Get Red Pepper's email newsletter. Enter your email address to receive our latest articles, updates and news.

×

Sponge Bob ‘Jeysh al Hurr’

Ewa Jasiewicz discovers an unexpected symbol of the Syrian revolution in the fourth part of her blog series.

August 11, 2013
3 min read


Ewa JasiewiczEwa Jasiewicz is a Palestine solidarity activist, union organiser and part of the editorial collective of Le Monde Diplomatique Polish Edition.


  share     tweet  

Children_SyriaOur first glimpse of Syria is through the eyes of hundreds of children living in the Bab Al Hawa refugee camp on the Turkish Border. We’re in Juan Zero’s art studio – a tent about 10 metres long and 4 metres wide with wind billowing through it, rustling hundreds of crayon-drawn pictures by children aged between 5-14.

Juan is a Syrian activist and cartoonist who set up Jasmine Baladi Studio at the camp nine months ago. On any given day a hundred children can cram up to the tent door screaming with joy to get in. Groups rotate, 30 kids all sit round a long table, quietly drawing, gently encouraged by male and female youth volunteers.

The pictures are overwhelmingly positive: sunny houses, flowers, animals, birds. ‘We don’t let them dwell on the past’, explains Juan, ‘We want them to focus on the future. The past for many of these children is horrific’. There are some of the usual drawings of blunt bullets firing out of box-y tanks and out of clunky planes onto red-scratched stick bodies that could be from any war zone.

But the predominant image popping up across the gallery-walls is bizarrely Sponge Bob Square Pants. And not just any Sponge Bob. We’re talking Sponge Bob Jaish al Hurr (Free Army Sponge Bob), waving the new Syrian Independence flag, raising a rifle, wearing military fatigues even. The kids have adapted Sponge Bob into a symbol of the Syrian revolution.

*Some names have been changed

This is the fourth part of a six day serialization of Ewa’s trip to Syria. It accompanies Jon Sack’s beautiful reportage from the Syrian border in comic form: The Physio.

Ewa Jasiewicz is a journalist and campaigner. She is part of a small international solidarity initiative working to support grassroots groups in Syria. Please support these organisations:

www.facebook.com/JmaetBsmtAml

Karama Bus children’s relief project in Kafranbel

Juan Zero’s Jasmine Baladi studio in Bab al Hawa Camp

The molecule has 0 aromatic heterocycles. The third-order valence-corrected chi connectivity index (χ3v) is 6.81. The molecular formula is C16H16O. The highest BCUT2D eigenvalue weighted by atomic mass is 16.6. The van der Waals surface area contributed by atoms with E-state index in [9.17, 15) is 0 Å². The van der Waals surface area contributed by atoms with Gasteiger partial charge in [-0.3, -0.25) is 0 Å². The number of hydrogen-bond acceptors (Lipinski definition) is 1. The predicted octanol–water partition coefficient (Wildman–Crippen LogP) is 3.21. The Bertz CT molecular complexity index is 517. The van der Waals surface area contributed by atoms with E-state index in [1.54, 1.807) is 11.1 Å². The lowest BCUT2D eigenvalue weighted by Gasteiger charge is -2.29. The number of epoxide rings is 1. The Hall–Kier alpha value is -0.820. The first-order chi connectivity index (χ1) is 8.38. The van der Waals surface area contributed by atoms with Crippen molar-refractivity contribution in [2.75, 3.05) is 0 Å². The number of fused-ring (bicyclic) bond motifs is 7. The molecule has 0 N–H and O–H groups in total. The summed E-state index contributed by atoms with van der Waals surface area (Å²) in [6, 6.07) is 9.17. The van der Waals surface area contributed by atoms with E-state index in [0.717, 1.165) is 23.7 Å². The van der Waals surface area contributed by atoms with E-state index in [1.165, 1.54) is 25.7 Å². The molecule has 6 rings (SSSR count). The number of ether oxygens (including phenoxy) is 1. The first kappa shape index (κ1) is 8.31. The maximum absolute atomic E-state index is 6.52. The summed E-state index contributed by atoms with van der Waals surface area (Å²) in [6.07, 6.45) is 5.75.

Ewa JasiewiczEwa Jasiewicz is a Palestine solidarity activist, union organiser and part of the editorial collective of Le Monde Diplomatique Polish Edition.


Meet the frontline activists facing down the global mining industry
Activists are defending land, life and water from the global mining industry. Tatiana Garavito, Sebastian Ordoñez and Hannibal Rhoades investigate.

Transition or succession? Zimbabwe’s future looks uncertain
The fall of Mugabe doesn't necessarily spell freedom for the people of Zimbabwe, writes Farai Maguwu

Don’t let Corbyn’s opponents sneak onto the Labour NEC
Labour’s powerful governing body is being targeted by forces that still want to strangle Jeremy Corbyn’s leadership, writes Alex Nunns

Labour Party laws are being used to quash dissent
Richard Kuper writes that Labour's authorities are more concerned with suppressing pro-Palestine activism than with actually tackling antisemitism

Catalan independence is not just ‘nationalism’ – it’s a rebellion against nationalism
Ignasi Bernat and David Whyte argue that Catalonia's independence movement is driven by solidarity – and resistance to far-right Spanish nationalists

Tabloids do not represent the working class
The tabloid press claims to be an authentic voice of the working class - but it's run by and for the elites, writes Matt Thompson

As London City Airport turns 30, let’s imagine a world without it
London City Airport has faced resistance for its entire lifetime, writes Ali Tamlit – and some day soon we will win

The first world war sowed the seeds of the Russian revolution
An excerpt from 'October', China Mieville's book revisiting the story of the Russian Revolution

Academies run ‘on the basis of fear’
Wakefield City Academies Trust (WCAT) was described in a damning report as an organisation run 'on the basis of fear'. Jon Trickett MP examines an education system in crisis.

‘There is no turning back to a time when there wasn’t migration to Britain’
David Renton reviews the Migration Museum's latest exhibition

#MeToo is necessary – but I’m sick of having to prove my humanity
Women are expected to reveal personal trauma to be taken seriously, writes Eleanor Penny